Yes, along with relativism comes a strongly entrenched attitude of entitlement.  Women have the right to become priests because God’s viewpoint is irrelevant.  Contraception is totally okay because people are entitled to have unfettered pleasure.  Hermits can be Walmart greeters because the only solitude necessary is the “inner space”.  Virgins can have small private ceremonies because we’d prefer to think of them as a private function rather than the important event it is for the diocesan Church…

It is very common to see people feel entitled to self-define what an ecclesiastical vocation is when it pertains to the lesser known vocations of canonical hermits, sacred virgins, and consecrated laity/clerics of secular institutes.  This entitlement stems from a profound misunderstanding of the nature of consecrated life and its role in the heart and mystery of the Church.  Further, it frequently comes from an ego centric desire to “have status” in the Church in the mistaken belief that consecration is the religious equivalent of a political endorsement and hence one must be able to achieve such status by right.  Today, I am going to address three misconceptions about consecrated life.  Later, I’ll take a look at some contemporary examples of how people like to self-define elements of ecclesiastical vocations.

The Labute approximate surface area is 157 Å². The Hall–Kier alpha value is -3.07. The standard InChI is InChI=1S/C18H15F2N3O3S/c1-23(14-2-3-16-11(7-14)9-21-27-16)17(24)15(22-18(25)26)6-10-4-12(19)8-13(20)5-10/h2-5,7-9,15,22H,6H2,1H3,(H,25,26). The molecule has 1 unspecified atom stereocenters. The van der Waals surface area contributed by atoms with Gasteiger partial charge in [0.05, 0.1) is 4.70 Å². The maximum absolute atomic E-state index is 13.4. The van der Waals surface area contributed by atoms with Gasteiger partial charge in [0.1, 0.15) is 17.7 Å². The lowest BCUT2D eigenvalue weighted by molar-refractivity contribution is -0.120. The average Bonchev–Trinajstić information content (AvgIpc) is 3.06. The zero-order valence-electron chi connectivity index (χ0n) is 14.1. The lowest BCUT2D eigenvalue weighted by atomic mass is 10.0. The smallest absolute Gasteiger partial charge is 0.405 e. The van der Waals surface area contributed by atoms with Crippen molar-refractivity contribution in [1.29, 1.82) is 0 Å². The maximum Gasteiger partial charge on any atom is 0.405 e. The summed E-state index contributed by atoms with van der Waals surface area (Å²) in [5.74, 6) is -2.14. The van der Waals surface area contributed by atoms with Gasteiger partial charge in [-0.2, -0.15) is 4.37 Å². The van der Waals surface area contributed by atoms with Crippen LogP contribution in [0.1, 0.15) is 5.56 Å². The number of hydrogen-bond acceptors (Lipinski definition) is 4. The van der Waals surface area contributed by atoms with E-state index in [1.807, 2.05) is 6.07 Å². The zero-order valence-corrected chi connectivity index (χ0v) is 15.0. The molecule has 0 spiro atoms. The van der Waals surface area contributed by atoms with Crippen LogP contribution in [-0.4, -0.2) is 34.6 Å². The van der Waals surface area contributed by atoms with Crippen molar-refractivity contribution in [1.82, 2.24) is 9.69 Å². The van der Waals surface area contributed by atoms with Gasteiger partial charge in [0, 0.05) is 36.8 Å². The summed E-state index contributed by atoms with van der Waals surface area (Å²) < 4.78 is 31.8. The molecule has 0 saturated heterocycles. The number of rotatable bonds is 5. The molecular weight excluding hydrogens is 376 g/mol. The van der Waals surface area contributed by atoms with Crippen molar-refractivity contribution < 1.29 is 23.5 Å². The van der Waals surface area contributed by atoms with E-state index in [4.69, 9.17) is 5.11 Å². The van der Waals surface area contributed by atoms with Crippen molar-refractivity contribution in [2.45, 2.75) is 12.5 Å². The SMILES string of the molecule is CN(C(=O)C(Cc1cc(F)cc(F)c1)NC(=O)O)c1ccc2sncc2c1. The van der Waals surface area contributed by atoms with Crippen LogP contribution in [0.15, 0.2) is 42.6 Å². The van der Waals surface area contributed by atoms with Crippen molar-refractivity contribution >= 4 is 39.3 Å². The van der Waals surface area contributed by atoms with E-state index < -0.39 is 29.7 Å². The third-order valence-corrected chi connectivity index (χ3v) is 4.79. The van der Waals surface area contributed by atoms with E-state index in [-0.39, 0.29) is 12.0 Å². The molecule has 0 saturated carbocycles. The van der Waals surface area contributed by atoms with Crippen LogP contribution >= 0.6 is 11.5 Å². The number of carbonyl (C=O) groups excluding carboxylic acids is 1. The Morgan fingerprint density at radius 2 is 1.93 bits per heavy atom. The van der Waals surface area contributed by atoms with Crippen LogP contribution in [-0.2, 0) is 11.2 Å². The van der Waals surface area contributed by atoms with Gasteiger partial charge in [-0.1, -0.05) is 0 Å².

Myth 1: A person can self-consecrate.

Starting from the Annunciation, when the Holy Spirit founded the Order of Virgins through the message of an angel, God established that consecration in the consecrated life occurs only via mediation of another individual with the requisite authority.  In apostolic times, the Bishops consecrated and veiled virgins –velatio virginum-  and priests veiled widows.